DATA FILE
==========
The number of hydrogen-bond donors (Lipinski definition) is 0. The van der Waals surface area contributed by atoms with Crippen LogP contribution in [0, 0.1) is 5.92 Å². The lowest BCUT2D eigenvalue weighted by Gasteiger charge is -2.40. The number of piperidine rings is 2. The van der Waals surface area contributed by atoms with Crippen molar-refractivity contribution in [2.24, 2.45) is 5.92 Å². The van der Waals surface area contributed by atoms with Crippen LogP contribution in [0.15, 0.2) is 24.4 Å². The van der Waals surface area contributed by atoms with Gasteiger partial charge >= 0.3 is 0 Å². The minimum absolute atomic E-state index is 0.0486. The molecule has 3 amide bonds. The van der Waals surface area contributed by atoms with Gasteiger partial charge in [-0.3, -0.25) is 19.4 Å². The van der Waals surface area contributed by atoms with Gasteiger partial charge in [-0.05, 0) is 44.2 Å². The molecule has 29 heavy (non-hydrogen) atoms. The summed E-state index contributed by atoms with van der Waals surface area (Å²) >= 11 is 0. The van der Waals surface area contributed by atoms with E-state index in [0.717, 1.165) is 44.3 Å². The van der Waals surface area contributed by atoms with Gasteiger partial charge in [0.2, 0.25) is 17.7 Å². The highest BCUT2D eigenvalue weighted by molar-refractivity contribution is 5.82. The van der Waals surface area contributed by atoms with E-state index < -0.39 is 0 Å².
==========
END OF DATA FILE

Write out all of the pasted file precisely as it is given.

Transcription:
The number of hydrogen-bond donors (Lipinski definition) is 0. The van der Waals surface area contributed by atoms with Crippen LogP contribution in [0, 0.1) is 5.92 Å². The lowest BCUT2D eigenvalue weighted by Gasteiger charge is -2.40. The number of piperidine rings is 2. The van der Waals surface area contributed by atoms with Crippen molar-refractivity contribution in [2.24, 2.45) is 5.92 Å². The van der Waals surface area contributed by atoms with Crippen LogP contribution in [0.15, 0.2) is 24.4 Å². The van der Waals surface area contributed by atoms with Gasteiger partial charge >= 0.3 is 0 Å². The minimum absolute atomic E-state index is 0.0486. The molecule has 3 amide bonds. The van der Waals surface area contributed by atoms with Gasteiger partial charge in [-0.3, -0.25) is 19.4 Å². The van der Waals surface area contributed by atoms with Gasteiger partial charge in [-0.05, 0) is 44.2 Å². The molecule has 29 heavy (non-hydrogen) atoms. The summed E-state index contributed by atoms with van der Waals surface area (Å²) >= 11 is 0. The van der Waals surface area contributed by atoms with E-state index in [0.717, 1.165) is 44.3 Å². The van der Waals surface area contributed by atoms with Gasteiger partial charge in [0.2, 0.25) is 17.7 Å². The highest BCUT2D eigenvalue weighted by molar-refractivity contribution is 5.82. The van der Waals surface area contributed by atoms with E-state index < -0.39 is 0 Å².